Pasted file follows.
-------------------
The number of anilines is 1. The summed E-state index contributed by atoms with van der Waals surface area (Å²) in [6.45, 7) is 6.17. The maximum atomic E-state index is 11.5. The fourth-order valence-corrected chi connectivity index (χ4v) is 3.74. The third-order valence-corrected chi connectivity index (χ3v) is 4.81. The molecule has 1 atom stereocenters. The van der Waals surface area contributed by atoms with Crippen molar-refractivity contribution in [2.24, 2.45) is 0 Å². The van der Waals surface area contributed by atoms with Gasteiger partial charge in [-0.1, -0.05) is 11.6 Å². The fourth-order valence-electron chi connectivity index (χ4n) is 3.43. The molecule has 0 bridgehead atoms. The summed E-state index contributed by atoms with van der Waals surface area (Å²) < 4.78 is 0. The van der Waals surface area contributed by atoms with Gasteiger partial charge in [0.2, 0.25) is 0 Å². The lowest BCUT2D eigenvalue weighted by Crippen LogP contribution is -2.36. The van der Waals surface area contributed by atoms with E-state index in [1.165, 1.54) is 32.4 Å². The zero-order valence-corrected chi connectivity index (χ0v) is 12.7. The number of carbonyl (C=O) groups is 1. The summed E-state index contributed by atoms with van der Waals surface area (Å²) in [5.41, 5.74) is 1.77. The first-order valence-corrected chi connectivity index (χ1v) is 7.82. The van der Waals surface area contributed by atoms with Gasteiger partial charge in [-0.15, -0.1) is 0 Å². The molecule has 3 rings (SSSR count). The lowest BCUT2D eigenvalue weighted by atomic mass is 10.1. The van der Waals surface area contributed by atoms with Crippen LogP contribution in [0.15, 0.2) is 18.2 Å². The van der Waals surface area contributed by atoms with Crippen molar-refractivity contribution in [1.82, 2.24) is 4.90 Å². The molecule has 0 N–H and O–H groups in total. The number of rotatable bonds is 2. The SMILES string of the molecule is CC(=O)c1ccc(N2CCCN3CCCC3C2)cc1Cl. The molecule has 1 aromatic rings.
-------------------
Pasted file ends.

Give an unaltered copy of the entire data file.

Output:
The number of anilines is 1. The summed E-state index contributed by atoms with van der Waals surface area (Å²) in [6.45, 7) is 6.17. The maximum atomic E-state index is 11.5. The fourth-order valence-corrected chi connectivity index (χ4v) is 3.74. The third-order valence-corrected chi connectivity index (χ3v) is 4.81. The molecule has 1 atom stereocenters. The van der Waals surface area contributed by atoms with Crippen molar-refractivity contribution in [2.24, 2.45) is 0 Å². The van der Waals surface area contributed by atoms with Gasteiger partial charge in [-0.1, -0.05) is 11.6 Å². The fourth-order valence-electron chi connectivity index (χ4n) is 3.43. The molecule has 0 bridgehead atoms. The summed E-state index contributed by atoms with van der Waals surface area (Å²) < 4.78 is 0. The van der Waals surface area contributed by atoms with Gasteiger partial charge in [0.2, 0.25) is 0 Å². The lowest BCUT2D eigenvalue weighted by Crippen LogP contribution is -2.36. The van der Waals surface area contributed by atoms with E-state index in [1.165, 1.54) is 32.4 Å². The zero-order valence-corrected chi connectivity index (χ0v) is 12.7. The number of carbonyl (C=O) groups is 1. The summed E-state index contributed by atoms with van der Waals surface area (Å²) in [5.41, 5.74) is 1.77. The first-order valence-corrected chi connectivity index (χ1v) is 7.82. The van der Waals surface area contributed by atoms with Gasteiger partial charge in [-0.15, -0.1) is 0 Å². The molecule has 3 rings (SSSR count). The lowest BCUT2D eigenvalue weighted by atomic mass is 10.1. The van der Waals surface area contributed by atoms with Crippen LogP contribution in [0.15, 0.2) is 18.2 Å². The van der Waals surface area contributed by atoms with Crippen molar-refractivity contribution in [1.82, 2.24) is 4.90 Å². The molecule has 0 N–H and O–H groups in total. The number of rotatable bonds is 2. The SMILES string of the molecule is CC(=O)c1ccc(N2CCCN3CCCC3C2)cc1Cl. The molecule has 1 aromatic rings.